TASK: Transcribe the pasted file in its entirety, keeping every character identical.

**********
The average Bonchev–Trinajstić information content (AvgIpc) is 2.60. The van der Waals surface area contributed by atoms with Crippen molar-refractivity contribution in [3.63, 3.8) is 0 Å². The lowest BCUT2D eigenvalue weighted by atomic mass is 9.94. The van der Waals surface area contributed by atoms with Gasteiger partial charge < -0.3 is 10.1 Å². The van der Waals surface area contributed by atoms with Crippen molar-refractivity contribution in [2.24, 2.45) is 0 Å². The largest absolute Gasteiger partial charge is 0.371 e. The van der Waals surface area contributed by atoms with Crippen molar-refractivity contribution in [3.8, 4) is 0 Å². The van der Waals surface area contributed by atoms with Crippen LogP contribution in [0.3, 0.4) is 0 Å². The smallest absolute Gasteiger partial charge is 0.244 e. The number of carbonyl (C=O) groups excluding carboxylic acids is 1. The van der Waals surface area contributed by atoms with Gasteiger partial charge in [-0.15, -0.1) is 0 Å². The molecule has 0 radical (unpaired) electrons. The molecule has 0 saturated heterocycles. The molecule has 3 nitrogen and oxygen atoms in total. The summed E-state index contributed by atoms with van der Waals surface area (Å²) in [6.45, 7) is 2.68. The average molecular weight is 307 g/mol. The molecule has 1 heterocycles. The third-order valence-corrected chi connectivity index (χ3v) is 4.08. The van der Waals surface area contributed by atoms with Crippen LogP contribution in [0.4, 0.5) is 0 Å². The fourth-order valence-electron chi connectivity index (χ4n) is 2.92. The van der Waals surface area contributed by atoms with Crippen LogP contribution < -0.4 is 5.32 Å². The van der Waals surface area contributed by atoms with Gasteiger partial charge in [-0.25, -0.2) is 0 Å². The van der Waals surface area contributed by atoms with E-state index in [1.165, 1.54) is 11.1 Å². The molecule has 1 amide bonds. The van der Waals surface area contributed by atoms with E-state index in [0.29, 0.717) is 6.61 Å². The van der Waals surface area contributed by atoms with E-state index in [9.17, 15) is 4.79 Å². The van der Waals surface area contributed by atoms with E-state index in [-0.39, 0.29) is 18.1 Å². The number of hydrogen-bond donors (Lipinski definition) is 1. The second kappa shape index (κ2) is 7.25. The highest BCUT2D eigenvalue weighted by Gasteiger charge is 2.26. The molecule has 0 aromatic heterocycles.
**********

The average Bonchev–Trinajstić information content (AvgIpc) is 2.60. The van der Waals surface area contributed by atoms with Crippen molar-refractivity contribution in [3.63, 3.8) is 0 Å². The lowest BCUT2D eigenvalue weighted by atomic mass is 9.94. The van der Waals surface area contributed by atoms with Gasteiger partial charge < -0.3 is 10.1 Å². The van der Waals surface area contributed by atoms with Crippen molar-refractivity contribution in [2.24, 2.45) is 0 Å². The largest absolute Gasteiger partial charge is 0.371 e. The van der Waals surface area contributed by atoms with Crippen molar-refractivity contribution in [3.8, 4) is 0 Å². The van der Waals surface area contributed by atoms with Crippen LogP contribution in [0.3, 0.4) is 0 Å². The smallest absolute Gasteiger partial charge is 0.244 e. The number of carbonyl (C=O) groups excluding carboxylic acids is 1. The van der Waals surface area contributed by atoms with Gasteiger partial charge in [-0.15, -0.1) is 0 Å². The molecule has 0 radical (unpaired) electrons. The molecule has 0 saturated heterocycles. The molecule has 3 nitrogen and oxygen atoms in total. The summed E-state index contributed by atoms with van der Waals surface area (Å²) in [6.45, 7) is 2.68. The average molecular weight is 307 g/mol. The molecule has 1 heterocycles. The third-order valence-corrected chi connectivity index (χ3v) is 4.08. The van der Waals surface area contributed by atoms with Crippen LogP contribution in [0.4, 0.5) is 0 Å². The fourth-order valence-electron chi connectivity index (χ4n) is 2.92. The van der Waals surface area contributed by atoms with Crippen LogP contribution < -0.4 is 5.32 Å². The van der Waals surface area contributed by atoms with Gasteiger partial charge in [-0.25, -0.2) is 0 Å². The van der Waals surface area contributed by atoms with E-state index in [1.165, 1.54) is 11.1 Å². The molecule has 1 amide bonds. The van der Waals surface area contributed by atoms with E-state index in [0.29, 0.717) is 6.61 Å². The van der Waals surface area contributed by atoms with E-state index in [9.17, 15) is 4.79 Å². The van der Waals surface area contributed by atoms with E-state index in [-0.39, 0.29) is 18.1 Å². The number of hydrogen-bond donors (Lipinski definition) is 1. The second kappa shape index (κ2) is 7.25. The highest BCUT2D eigenvalue weighted by Gasteiger charge is 2.26. The molecule has 0 aromatic heterocycles.